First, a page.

I just finished this audiobook and I am recommending it to everyone I know! The characters are engaging and the story moves at the perfect pace.
The story's main character Henry House was neither irresistible or charming. It was difficult to develop any positive feelings, understanding or sympathy for any of the characters in the book.
I love Grunwald's story structure, marrying Henry's life with historic and cultural moments, including society's movement away from the very mindset that was the basis for his early life. Unfortunately, I didn't fully feel invested in the main character's development; I worry the author was so intent on making Henry seem understandably detached from others that she protected his inner self (and, therefore, most interesting emotions) even from her readers. The audiobook narrator seems to me an intriguing mix between Casey Kasem and David McCullough, which lends to the story an appropriate blend of romance, whimsy and relevance but in its own way contributes to the emotional stiffness. I am glad I listened, even if I wish the main character were a little more accessible to the reader/listener.
Henry House is, actually, quite resistible. The idea presented at the beginning -- that Henry, like many others, is an orphaned child who starts his life as the "practice baby" for students in a college home economics program -- seemed very clever. However, the book falls off from there. The rest of the story is a very dull account of him going through life. Given it takes place in the 50's and 60's, and there's plenty of sex and drugs, you'd think that would help the tempo of the story, but somehow even those aspects of his life seem blah. Plus, his general indifference to everyone around him makes him an unsympathetic character. I almost didn't finish the book, but I kept thinking that something was going to happen to make it better. It probably would have seemed like less of a slog with a less monotonous narrator, but even the best of narrators would have had a tough time with this material.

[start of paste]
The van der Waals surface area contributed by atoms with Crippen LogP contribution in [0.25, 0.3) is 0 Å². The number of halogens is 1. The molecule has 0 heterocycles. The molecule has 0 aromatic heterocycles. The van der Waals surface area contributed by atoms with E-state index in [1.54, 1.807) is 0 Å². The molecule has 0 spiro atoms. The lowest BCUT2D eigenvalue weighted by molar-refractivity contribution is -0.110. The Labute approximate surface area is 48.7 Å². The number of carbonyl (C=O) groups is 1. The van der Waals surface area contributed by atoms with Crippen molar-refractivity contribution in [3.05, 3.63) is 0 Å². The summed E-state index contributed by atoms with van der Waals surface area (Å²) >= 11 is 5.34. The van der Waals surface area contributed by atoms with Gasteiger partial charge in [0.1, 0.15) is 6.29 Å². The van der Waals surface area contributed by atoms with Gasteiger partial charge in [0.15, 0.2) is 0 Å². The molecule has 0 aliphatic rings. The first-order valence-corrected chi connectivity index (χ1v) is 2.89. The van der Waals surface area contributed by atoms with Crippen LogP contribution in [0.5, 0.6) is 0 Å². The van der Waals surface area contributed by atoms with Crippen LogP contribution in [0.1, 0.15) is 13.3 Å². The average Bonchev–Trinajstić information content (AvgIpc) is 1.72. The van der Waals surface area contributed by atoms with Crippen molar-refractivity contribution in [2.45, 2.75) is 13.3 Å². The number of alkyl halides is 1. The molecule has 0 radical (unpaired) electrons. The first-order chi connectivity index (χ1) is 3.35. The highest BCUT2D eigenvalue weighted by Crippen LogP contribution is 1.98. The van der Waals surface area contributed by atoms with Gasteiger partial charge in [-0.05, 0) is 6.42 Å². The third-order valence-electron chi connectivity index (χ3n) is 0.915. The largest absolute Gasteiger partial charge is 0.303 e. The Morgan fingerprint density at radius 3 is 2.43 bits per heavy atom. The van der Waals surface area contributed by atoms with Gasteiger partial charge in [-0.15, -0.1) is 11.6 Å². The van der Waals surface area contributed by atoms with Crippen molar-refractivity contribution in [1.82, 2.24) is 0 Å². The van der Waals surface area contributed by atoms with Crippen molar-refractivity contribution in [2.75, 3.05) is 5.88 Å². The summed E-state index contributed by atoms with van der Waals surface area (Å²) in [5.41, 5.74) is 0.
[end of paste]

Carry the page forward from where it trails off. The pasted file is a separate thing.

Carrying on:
Two hours in and I had to give it up. I don't mind slow (just finished A Prayer for Owen Meany and that probably redefines 'slow' but found it an excellent book) but the tedious got to me.
However, this is not to say that, had I lasted the distance, I would have been able to write a more positive review.
Always reading. Audiobooks in the car, in the kitchen, in the sewing room, and paper books in every room in the house.
This book caught my imagination and carried through with great humor, wonderful visuals of the era of 50's and 60's and compelling characters. The story line was interesting, too. I was thoroughly entertained.
No - I enjoyed it the first time but it's not as if I feel I would gain better insight the next time. I felt the story was easy to follow and so lended itself well to an audio book.
Yes - as a departure from my sci-fi reading this book was a nice change of pace.
I've never listened to Oliver Whyman before but I enjoyed his characterizations.
I enjoyed the first time I listened to this book but probably won't listen to it again.
Cider House Rules
The range of voices this reader can do is impressive.
I don't know if I would like to visit with any of these quirky characters.